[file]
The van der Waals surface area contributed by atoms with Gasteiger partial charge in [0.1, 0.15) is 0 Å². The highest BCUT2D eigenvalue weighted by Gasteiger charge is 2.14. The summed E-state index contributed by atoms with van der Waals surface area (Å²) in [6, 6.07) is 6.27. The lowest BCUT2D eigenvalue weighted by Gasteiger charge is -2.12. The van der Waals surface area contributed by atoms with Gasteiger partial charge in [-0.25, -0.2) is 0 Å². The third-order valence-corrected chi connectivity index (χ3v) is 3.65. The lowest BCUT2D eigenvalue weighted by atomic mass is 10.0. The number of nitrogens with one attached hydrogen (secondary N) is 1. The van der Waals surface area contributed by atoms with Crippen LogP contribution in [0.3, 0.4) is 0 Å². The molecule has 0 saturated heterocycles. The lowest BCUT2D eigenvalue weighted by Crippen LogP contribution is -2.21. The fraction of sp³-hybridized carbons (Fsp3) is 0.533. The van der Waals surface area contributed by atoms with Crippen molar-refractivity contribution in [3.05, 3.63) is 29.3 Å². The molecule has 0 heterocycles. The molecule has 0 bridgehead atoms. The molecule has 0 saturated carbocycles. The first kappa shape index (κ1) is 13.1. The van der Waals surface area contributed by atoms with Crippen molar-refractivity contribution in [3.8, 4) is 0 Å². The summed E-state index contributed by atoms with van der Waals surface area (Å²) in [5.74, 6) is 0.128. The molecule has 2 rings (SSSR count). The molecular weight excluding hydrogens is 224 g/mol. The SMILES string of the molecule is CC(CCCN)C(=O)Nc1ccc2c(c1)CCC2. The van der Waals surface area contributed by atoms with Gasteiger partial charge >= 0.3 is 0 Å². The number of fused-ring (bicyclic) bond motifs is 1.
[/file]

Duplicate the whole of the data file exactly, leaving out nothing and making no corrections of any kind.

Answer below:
The van der Waals surface area contributed by atoms with Gasteiger partial charge in [0.1, 0.15) is 0 Å². The highest BCUT2D eigenvalue weighted by Gasteiger charge is 2.14. The summed E-state index contributed by atoms with van der Waals surface area (Å²) in [6, 6.07) is 6.27. The lowest BCUT2D eigenvalue weighted by Gasteiger charge is -2.12. The van der Waals surface area contributed by atoms with Gasteiger partial charge in [-0.25, -0.2) is 0 Å². The third-order valence-corrected chi connectivity index (χ3v) is 3.65. The lowest BCUT2D eigenvalue weighted by atomic mass is 10.0. The number of nitrogens with one attached hydrogen (secondary N) is 1. The van der Waals surface area contributed by atoms with Crippen LogP contribution in [0.3, 0.4) is 0 Å². The molecule has 0 saturated heterocycles. The lowest BCUT2D eigenvalue weighted by Crippen LogP contribution is -2.21. The fraction of sp³-hybridized carbons (Fsp3) is 0.533. The van der Waals surface area contributed by atoms with Crippen molar-refractivity contribution in [3.05, 3.63) is 29.3 Å². The molecule has 0 heterocycles. The molecule has 0 bridgehead atoms. The molecule has 0 saturated carbocycles. The first kappa shape index (κ1) is 13.1. The van der Waals surface area contributed by atoms with Crippen molar-refractivity contribution in [3.8, 4) is 0 Å². The summed E-state index contributed by atoms with van der Waals surface area (Å²) in [5.74, 6) is 0.128. The molecule has 2 rings (SSSR count). The molecular weight excluding hydrogens is 224 g/mol. The SMILES string of the molecule is CC(CCCN)C(=O)Nc1ccc2c(c1)CCC2. The van der Waals surface area contributed by atoms with Gasteiger partial charge >= 0.3 is 0 Å². The number of fused-ring (bicyclic) bond motifs is 1.